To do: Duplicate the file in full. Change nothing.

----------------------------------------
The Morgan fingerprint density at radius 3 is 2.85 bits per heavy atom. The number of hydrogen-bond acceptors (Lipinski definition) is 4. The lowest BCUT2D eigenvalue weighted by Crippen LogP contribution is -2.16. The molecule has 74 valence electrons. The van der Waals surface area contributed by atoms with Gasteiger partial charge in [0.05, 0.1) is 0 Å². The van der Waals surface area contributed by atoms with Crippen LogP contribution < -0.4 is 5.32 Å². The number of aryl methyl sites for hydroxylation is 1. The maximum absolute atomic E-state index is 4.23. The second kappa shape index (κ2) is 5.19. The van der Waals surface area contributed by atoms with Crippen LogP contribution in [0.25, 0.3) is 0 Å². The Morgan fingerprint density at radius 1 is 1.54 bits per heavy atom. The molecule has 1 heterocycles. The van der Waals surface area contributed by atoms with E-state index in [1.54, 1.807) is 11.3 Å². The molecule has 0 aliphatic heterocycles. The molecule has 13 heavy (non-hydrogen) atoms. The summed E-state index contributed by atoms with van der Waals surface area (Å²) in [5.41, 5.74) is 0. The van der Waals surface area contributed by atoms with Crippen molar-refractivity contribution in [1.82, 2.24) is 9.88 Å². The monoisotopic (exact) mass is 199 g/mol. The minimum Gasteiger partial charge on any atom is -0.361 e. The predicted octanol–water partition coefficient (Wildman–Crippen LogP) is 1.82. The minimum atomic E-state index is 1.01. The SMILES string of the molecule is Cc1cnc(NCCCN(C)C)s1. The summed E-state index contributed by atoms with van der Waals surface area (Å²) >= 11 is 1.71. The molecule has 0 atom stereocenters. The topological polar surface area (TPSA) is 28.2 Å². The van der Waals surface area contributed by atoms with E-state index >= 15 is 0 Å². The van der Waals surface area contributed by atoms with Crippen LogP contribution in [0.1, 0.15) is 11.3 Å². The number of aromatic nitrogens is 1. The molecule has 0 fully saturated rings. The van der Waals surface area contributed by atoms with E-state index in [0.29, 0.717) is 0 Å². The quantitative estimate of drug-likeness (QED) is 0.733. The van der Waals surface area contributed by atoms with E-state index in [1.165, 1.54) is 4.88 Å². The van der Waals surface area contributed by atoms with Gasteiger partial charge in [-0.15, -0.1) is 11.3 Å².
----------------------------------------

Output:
The Morgan fingerprint density at radius 3 is 2.85 bits per heavy atom. The number of hydrogen-bond acceptors (Lipinski definition) is 4. The lowest BCUT2D eigenvalue weighted by Crippen LogP contribution is -2.16. The molecule has 74 valence electrons. The van der Waals surface area contributed by atoms with Gasteiger partial charge in [0.05, 0.1) is 0 Å². The van der Waals surface area contributed by atoms with Crippen LogP contribution < -0.4 is 5.32 Å². The number of aryl methyl sites for hydroxylation is 1. The maximum absolute atomic E-state index is 4.23. The second kappa shape index (κ2) is 5.19. The van der Waals surface area contributed by atoms with Crippen LogP contribution in [0.25, 0.3) is 0 Å². The Morgan fingerprint density at radius 1 is 1.54 bits per heavy atom. The molecule has 1 heterocycles. The van der Waals surface area contributed by atoms with E-state index in [1.54, 1.807) is 11.3 Å². The molecule has 0 aliphatic heterocycles. The molecule has 13 heavy (non-hydrogen) atoms. The summed E-state index contributed by atoms with van der Waals surface area (Å²) in [5.41, 5.74) is 0. The van der Waals surface area contributed by atoms with Crippen molar-refractivity contribution in [1.82, 2.24) is 9.88 Å². The monoisotopic (exact) mass is 199 g/mol. The minimum Gasteiger partial charge on any atom is -0.361 e. The predicted octanol–water partition coefficient (Wildman–Crippen LogP) is 1.82. The minimum atomic E-state index is 1.01. The SMILES string of the molecule is Cc1cnc(NCCCN(C)C)s1. The summed E-state index contributed by atoms with van der Waals surface area (Å²) >= 11 is 1.71. The molecule has 0 atom stereocenters. The topological polar surface area (TPSA) is 28.2 Å². The van der Waals surface area contributed by atoms with E-state index >= 15 is 0 Å². The van der Waals surface area contributed by atoms with Crippen LogP contribution in [0.1, 0.15) is 11.3 Å². The number of aromatic nitrogens is 1. The molecule has 0 fully saturated rings. The van der Waals surface area contributed by atoms with E-state index in [0.29, 0.717) is 0 Å². The quantitative estimate of drug-likeness (QED) is 0.733. The van der Waals surface area contributed by atoms with E-state index in [1.165, 1.54) is 4.88 Å². The van der Waals surface area contributed by atoms with Gasteiger partial charge in [-0.15, -0.1) is 11.3 Å².